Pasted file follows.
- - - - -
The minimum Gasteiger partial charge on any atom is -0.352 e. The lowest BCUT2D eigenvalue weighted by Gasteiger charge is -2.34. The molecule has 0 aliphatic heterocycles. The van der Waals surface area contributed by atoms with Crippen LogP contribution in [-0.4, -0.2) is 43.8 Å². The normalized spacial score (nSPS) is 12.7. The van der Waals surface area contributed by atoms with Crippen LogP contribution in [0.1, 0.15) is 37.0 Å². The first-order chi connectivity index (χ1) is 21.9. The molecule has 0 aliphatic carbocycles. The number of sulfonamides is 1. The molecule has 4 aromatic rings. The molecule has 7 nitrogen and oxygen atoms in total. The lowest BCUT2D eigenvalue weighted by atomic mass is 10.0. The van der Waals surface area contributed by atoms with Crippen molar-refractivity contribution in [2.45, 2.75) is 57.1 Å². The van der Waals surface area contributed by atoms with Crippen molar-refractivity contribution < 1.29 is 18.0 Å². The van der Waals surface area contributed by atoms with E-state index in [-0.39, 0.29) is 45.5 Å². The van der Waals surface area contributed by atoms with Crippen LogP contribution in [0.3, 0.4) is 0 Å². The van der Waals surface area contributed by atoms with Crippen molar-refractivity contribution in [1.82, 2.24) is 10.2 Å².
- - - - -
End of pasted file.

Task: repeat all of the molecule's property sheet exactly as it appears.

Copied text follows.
The minimum Gasteiger partial charge on any atom is -0.352 e. The lowest BCUT2D eigenvalue weighted by Gasteiger charge is -2.34. The molecule has 0 aliphatic heterocycles. The van der Waals surface area contributed by atoms with Crippen LogP contribution in [-0.4, -0.2) is 43.8 Å². The normalized spacial score (nSPS) is 12.7. The van der Waals surface area contributed by atoms with Crippen LogP contribution in [0.1, 0.15) is 37.0 Å². The first-order chi connectivity index (χ1) is 21.9. The molecule has 0 aliphatic carbocycles. The number of sulfonamides is 1. The molecule has 4 aromatic rings. The molecule has 7 nitrogen and oxygen atoms in total. The lowest BCUT2D eigenvalue weighted by atomic mass is 10.0. The van der Waals surface area contributed by atoms with Crippen molar-refractivity contribution in [2.45, 2.75) is 57.1 Å². The van der Waals surface area contributed by atoms with Crippen molar-refractivity contribution < 1.29 is 18.0 Å². The van der Waals surface area contributed by atoms with E-state index in [-0.39, 0.29) is 45.5 Å². The van der Waals surface area contributed by atoms with Crippen LogP contribution in [0.3, 0.4) is 0 Å². The van der Waals surface area contributed by atoms with Crippen molar-refractivity contribution in [1.82, 2.24) is 10.2 Å².